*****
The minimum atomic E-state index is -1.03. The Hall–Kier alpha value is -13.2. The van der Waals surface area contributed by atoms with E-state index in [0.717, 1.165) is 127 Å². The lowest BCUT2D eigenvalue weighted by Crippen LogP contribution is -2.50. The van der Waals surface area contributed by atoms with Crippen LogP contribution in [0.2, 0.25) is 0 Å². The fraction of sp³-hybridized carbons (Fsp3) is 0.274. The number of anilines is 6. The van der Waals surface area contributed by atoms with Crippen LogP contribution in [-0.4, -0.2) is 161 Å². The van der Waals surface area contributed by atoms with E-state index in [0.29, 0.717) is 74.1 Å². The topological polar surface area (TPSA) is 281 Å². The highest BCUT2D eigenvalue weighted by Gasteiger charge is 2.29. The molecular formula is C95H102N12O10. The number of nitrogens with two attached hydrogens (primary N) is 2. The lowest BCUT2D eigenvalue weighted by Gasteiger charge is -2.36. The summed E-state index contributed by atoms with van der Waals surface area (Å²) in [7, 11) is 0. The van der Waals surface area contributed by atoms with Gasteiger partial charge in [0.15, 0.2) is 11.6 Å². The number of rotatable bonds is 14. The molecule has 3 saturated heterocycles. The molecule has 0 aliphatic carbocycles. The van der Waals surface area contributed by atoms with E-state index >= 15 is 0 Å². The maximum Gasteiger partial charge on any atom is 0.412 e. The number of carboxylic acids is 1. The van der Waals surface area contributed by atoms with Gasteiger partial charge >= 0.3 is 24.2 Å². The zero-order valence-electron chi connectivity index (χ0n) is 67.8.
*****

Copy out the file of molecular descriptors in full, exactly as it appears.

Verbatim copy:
The minimum atomic E-state index is -1.03. The Hall–Kier alpha value is -13.2. The van der Waals surface area contributed by atoms with E-state index in [0.717, 1.165) is 127 Å². The lowest BCUT2D eigenvalue weighted by Crippen LogP contribution is -2.50. The van der Waals surface area contributed by atoms with Crippen LogP contribution in [0.2, 0.25) is 0 Å². The fraction of sp³-hybridized carbons (Fsp3) is 0.274. The number of anilines is 6. The van der Waals surface area contributed by atoms with Crippen LogP contribution in [-0.4, -0.2) is 161 Å². The van der Waals surface area contributed by atoms with E-state index in [0.29, 0.717) is 74.1 Å². The topological polar surface area (TPSA) is 281 Å². The highest BCUT2D eigenvalue weighted by Gasteiger charge is 2.29. The molecular formula is C95H102N12O10. The number of nitrogens with two attached hydrogens (primary N) is 2. The lowest BCUT2D eigenvalue weighted by Gasteiger charge is -2.36. The summed E-state index contributed by atoms with van der Waals surface area (Å²) in [7, 11) is 0. The van der Waals surface area contributed by atoms with Gasteiger partial charge in [0.15, 0.2) is 11.6 Å². The number of rotatable bonds is 14. The molecule has 3 saturated heterocycles. The molecule has 0 aliphatic carbocycles. The van der Waals surface area contributed by atoms with E-state index >= 15 is 0 Å². The maximum Gasteiger partial charge on any atom is 0.412 e. The number of carboxylic acids is 1. The van der Waals surface area contributed by atoms with Gasteiger partial charge >= 0.3 is 24.2 Å². The zero-order valence-electron chi connectivity index (χ0n) is 67.8.